Shaler’s Fish by Helen Macdonald is a collection of poetry from the author H is for Hawk and Falcon. Macdonald is a writer, poet, historian, illustrator and naturalist. She’s worked as a Research Fellow at Jesus College, Cambridge. She is an affiliate of the Department of History and Philosophy of Science at the University of Cambridge.
This is probably the most difficult collection of poetry I have read since Eric Linsker’s La Far. There is a definite lyrical quality to the poems. In fact, the reader will get caught up in the flow of words. There is a beauty to the words and phrasing but it is very difficult to create imagery. From “Poem:”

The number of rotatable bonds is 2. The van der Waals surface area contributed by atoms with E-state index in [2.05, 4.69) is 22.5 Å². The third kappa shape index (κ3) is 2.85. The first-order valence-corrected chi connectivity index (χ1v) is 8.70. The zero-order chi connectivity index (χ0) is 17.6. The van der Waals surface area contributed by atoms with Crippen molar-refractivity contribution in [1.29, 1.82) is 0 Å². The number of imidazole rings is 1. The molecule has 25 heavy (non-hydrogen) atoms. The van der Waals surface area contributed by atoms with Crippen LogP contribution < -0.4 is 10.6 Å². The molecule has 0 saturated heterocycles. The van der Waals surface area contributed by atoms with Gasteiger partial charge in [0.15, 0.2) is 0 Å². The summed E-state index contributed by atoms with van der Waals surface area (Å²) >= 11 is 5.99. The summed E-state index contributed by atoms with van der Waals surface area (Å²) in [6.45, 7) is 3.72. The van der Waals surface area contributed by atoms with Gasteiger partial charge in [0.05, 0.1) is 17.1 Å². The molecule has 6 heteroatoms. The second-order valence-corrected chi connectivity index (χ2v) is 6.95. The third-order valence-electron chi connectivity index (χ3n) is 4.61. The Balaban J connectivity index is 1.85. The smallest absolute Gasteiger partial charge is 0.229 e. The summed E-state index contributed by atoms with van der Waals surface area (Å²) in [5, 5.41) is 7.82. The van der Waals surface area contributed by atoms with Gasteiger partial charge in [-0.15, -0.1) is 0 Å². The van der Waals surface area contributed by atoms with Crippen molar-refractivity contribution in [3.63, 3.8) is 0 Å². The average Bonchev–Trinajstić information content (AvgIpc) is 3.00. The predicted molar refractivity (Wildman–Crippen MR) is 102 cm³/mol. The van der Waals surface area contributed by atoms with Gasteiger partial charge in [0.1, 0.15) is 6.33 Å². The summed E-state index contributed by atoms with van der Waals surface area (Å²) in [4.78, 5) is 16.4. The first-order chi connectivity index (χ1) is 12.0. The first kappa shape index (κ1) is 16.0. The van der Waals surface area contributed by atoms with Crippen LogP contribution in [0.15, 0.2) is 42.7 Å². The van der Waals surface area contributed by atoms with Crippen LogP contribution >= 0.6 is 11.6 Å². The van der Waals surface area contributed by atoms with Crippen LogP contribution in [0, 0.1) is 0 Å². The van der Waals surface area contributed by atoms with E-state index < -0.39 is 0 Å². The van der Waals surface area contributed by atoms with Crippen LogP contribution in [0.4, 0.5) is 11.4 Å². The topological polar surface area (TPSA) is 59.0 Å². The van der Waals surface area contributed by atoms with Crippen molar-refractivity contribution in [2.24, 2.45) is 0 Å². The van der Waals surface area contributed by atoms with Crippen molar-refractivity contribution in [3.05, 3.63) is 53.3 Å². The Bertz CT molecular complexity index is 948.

rain runs from their back in nomadic immortality holes
for each eye, pygostyle, furcula, pinions oiled & the grease
directs neat beads from throat chat chat hatching barbs
and sills broken white a flint egg.
There is still something that needs to be discovered in this collection. It has the appeal of a song you like and keeps popping into your head, but the words elude you. Eventually, however, everything comes together. I imagine it will take several more reflective reads before it all clicks together. The vocabulary is difficult, but the rhythm created keeps calling the reader back. For those with a taste for interesting and complex poetry, this is a worth read.
3 responses to “Book Review — Shaler’s Fish”
Her book Hawk was interesting but hard to get through.
She seems to be writing on a different plane. Brilliant, but difficult to understand.
Yes, that’s it! (I admit I didn’t finish Hawk).